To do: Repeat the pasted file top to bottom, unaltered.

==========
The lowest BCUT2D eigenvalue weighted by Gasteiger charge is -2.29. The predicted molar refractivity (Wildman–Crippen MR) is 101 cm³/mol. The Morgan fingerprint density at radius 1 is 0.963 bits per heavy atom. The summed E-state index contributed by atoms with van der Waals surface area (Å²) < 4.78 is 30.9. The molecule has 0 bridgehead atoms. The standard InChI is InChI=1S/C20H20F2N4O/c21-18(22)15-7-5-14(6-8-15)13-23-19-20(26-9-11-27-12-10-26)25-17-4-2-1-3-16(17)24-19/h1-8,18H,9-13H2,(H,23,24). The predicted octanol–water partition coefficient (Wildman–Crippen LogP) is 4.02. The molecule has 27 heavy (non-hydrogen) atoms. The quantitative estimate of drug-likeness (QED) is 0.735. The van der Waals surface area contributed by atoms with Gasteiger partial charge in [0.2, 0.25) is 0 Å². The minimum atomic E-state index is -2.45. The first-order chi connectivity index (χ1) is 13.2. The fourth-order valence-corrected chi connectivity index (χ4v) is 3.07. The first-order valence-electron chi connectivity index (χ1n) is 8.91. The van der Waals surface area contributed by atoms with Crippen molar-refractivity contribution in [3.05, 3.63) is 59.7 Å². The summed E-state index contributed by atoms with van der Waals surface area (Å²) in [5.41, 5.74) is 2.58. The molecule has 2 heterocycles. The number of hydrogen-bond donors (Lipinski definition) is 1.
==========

The lowest BCUT2D eigenvalue weighted by Gasteiger charge is -2.29. The predicted molar refractivity (Wildman–Crippen MR) is 101 cm³/mol. The Morgan fingerprint density at radius 1 is 0.963 bits per heavy atom. The summed E-state index contributed by atoms with van der Waals surface area (Å²) < 4.78 is 30.9. The molecule has 0 bridgehead atoms. The standard InChI is InChI=1S/C20H20F2N4O/c21-18(22)15-7-5-14(6-8-15)13-23-19-20(26-9-11-27-12-10-26)25-17-4-2-1-3-16(17)24-19/h1-8,18H,9-13H2,(H,23,24). The predicted octanol–water partition coefficient (Wildman–Crippen LogP) is 4.02. The molecule has 27 heavy (non-hydrogen) atoms. The quantitative estimate of drug-likeness (QED) is 0.735. The van der Waals surface area contributed by atoms with Gasteiger partial charge in [0.2, 0.25) is 0 Å². The minimum atomic E-state index is -2.45. The first-order chi connectivity index (χ1) is 13.2. The fourth-order valence-corrected chi connectivity index (χ4v) is 3.07. The first-order valence-electron chi connectivity index (χ1n) is 8.91. The van der Waals surface area contributed by atoms with Crippen molar-refractivity contribution in [3.05, 3.63) is 59.7 Å². The summed E-state index contributed by atoms with van der Waals surface area (Å²) in [5.41, 5.74) is 2.58. The molecule has 2 heterocycles. The number of hydrogen-bond donors (Lipinski definition) is 1.